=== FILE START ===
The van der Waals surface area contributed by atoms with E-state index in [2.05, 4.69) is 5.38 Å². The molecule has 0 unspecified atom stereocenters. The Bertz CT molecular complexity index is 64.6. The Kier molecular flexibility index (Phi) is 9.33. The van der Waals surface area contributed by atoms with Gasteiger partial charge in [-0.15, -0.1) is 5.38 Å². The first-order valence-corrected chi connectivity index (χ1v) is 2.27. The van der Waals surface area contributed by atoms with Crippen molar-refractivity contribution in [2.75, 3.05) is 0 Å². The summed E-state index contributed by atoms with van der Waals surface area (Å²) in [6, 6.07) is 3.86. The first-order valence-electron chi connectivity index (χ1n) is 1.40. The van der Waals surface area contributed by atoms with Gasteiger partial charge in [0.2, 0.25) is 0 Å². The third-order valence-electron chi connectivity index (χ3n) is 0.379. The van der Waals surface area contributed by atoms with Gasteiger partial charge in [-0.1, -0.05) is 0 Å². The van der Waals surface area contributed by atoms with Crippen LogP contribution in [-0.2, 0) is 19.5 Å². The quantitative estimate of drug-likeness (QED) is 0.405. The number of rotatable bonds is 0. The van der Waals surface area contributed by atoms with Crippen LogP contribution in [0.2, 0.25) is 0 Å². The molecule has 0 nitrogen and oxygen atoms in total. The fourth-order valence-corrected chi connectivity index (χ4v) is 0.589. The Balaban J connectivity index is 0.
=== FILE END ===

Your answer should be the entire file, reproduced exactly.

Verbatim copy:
The van der Waals surface area contributed by atoms with E-state index in [2.05, 4.69) is 5.38 Å². The molecule has 0 unspecified atom stereocenters. The Bertz CT molecular complexity index is 64.6. The Kier molecular flexibility index (Phi) is 9.33. The van der Waals surface area contributed by atoms with Gasteiger partial charge in [-0.15, -0.1) is 5.38 Å². The first-order valence-corrected chi connectivity index (χ1v) is 2.27. The van der Waals surface area contributed by atoms with Crippen molar-refractivity contribution in [2.75, 3.05) is 0 Å². The summed E-state index contributed by atoms with van der Waals surface area (Å²) in [6, 6.07) is 3.86. The first-order valence-electron chi connectivity index (χ1n) is 1.40. The van der Waals surface area contributed by atoms with Gasteiger partial charge in [0.2, 0.25) is 0 Å². The third-order valence-electron chi connectivity index (χ3n) is 0.379. The van der Waals surface area contributed by atoms with Gasteiger partial charge in [-0.1, -0.05) is 0 Å². The van der Waals surface area contributed by atoms with Crippen LogP contribution in [-0.2, 0) is 19.5 Å². The quantitative estimate of drug-likeness (QED) is 0.405. The number of rotatable bonds is 0. The van der Waals surface area contributed by atoms with Crippen LogP contribution in [0.2, 0.25) is 0 Å². The molecule has 0 nitrogen and oxygen atoms in total. The fourth-order valence-corrected chi connectivity index (χ4v) is 0.589. The Balaban J connectivity index is 0.